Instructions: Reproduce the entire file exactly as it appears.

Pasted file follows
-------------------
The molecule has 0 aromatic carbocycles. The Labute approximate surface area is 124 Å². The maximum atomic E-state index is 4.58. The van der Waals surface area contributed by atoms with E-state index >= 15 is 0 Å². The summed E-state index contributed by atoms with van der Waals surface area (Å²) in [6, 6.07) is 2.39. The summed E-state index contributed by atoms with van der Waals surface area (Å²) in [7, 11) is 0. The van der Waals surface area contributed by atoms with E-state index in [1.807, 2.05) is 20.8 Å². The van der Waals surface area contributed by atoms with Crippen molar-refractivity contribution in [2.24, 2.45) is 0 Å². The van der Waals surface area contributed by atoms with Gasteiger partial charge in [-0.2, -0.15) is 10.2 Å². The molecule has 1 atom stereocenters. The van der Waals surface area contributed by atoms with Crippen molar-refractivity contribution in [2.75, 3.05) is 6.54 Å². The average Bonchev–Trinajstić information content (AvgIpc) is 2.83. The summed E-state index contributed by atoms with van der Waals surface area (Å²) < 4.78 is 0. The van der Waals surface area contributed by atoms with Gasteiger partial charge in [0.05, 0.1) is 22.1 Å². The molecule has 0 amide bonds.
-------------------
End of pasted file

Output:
The molecule has 0 aromatic carbocycles. The Labute approximate surface area is 124 Å². The maximum atomic E-state index is 4.58. The van der Waals surface area contributed by atoms with E-state index >= 15 is 0 Å². The summed E-state index contributed by atoms with van der Waals surface area (Å²) in [6, 6.07) is 2.39. The summed E-state index contributed by atoms with van der Waals surface area (Å²) in [7, 11) is 0. The van der Waals surface area contributed by atoms with E-state index in [1.807, 2.05) is 20.8 Å². The van der Waals surface area contributed by atoms with Crippen molar-refractivity contribution in [2.24, 2.45) is 0 Å². The van der Waals surface area contributed by atoms with Gasteiger partial charge in [-0.2, -0.15) is 10.2 Å². The molecule has 1 atom stereocenters. The van der Waals surface area contributed by atoms with Crippen molar-refractivity contribution in [2.75, 3.05) is 6.54 Å². The average Bonchev–Trinajstić information content (AvgIpc) is 2.83. The summed E-state index contributed by atoms with van der Waals surface area (Å²) < 4.78 is 0. The van der Waals surface area contributed by atoms with Gasteiger partial charge in [0.05, 0.1) is 22.1 Å². The molecule has 0 amide bonds.